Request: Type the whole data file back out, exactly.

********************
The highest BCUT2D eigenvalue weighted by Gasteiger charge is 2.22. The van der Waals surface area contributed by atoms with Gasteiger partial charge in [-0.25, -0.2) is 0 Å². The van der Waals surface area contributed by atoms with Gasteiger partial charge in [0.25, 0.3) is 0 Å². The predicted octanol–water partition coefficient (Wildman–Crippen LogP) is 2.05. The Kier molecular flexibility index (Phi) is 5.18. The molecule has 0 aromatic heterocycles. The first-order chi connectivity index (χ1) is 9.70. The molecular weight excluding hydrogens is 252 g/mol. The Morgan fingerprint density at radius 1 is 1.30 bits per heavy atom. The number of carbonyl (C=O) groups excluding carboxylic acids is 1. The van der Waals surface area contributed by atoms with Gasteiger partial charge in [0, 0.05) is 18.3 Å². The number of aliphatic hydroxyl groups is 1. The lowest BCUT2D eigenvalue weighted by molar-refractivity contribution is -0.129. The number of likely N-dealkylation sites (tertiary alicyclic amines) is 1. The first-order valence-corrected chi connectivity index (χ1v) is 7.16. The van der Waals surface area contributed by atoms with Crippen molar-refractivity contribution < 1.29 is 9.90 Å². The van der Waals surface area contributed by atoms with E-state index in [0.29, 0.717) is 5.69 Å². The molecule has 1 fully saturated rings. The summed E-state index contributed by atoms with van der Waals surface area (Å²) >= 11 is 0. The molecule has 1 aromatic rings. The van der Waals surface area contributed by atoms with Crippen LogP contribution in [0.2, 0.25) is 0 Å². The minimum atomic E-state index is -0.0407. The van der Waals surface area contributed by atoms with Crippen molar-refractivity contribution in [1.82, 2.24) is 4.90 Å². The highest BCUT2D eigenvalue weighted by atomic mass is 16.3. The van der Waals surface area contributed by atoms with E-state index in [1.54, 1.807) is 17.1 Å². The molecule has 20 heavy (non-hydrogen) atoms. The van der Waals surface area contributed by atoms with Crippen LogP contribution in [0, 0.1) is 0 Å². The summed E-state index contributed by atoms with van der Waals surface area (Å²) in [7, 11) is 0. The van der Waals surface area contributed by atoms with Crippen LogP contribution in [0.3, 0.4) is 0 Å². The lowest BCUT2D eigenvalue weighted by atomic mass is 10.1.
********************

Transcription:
The highest BCUT2D eigenvalue weighted by Gasteiger charge is 2.22. The van der Waals surface area contributed by atoms with Gasteiger partial charge in [-0.25, -0.2) is 0 Å². The van der Waals surface area contributed by atoms with Gasteiger partial charge in [0.25, 0.3) is 0 Å². The predicted octanol–water partition coefficient (Wildman–Crippen LogP) is 2.05. The Kier molecular flexibility index (Phi) is 5.18. The molecule has 0 aromatic heterocycles. The first-order chi connectivity index (χ1) is 9.70. The molecular weight excluding hydrogens is 252 g/mol. The Morgan fingerprint density at radius 1 is 1.30 bits per heavy atom. The number of carbonyl (C=O) groups excluding carboxylic acids is 1. The van der Waals surface area contributed by atoms with Gasteiger partial charge in [0, 0.05) is 18.3 Å². The number of aliphatic hydroxyl groups is 1. The lowest BCUT2D eigenvalue weighted by molar-refractivity contribution is -0.129. The number of likely N-dealkylation sites (tertiary alicyclic amines) is 1. The first-order valence-corrected chi connectivity index (χ1v) is 7.16. The van der Waals surface area contributed by atoms with Crippen molar-refractivity contribution < 1.29 is 9.90 Å². The van der Waals surface area contributed by atoms with E-state index in [0.29, 0.717) is 5.69 Å². The molecule has 1 fully saturated rings. The summed E-state index contributed by atoms with van der Waals surface area (Å²) >= 11 is 0. The molecule has 1 aromatic rings. The van der Waals surface area contributed by atoms with Crippen LogP contribution in [0.2, 0.25) is 0 Å². The minimum atomic E-state index is -0.0407. The van der Waals surface area contributed by atoms with Crippen molar-refractivity contribution in [1.82, 2.24) is 4.90 Å². The highest BCUT2D eigenvalue weighted by atomic mass is 16.3. The van der Waals surface area contributed by atoms with E-state index in [1.54, 1.807) is 17.1 Å². The molecule has 20 heavy (non-hydrogen) atoms. The van der Waals surface area contributed by atoms with Crippen LogP contribution in [0, 0.1) is 0 Å². The summed E-state index contributed by atoms with van der Waals surface area (Å²) in [7, 11) is 0. The van der Waals surface area contributed by atoms with Crippen LogP contribution in [0.3, 0.4) is 0 Å². The lowest BCUT2D eigenvalue weighted by atomic mass is 10.1.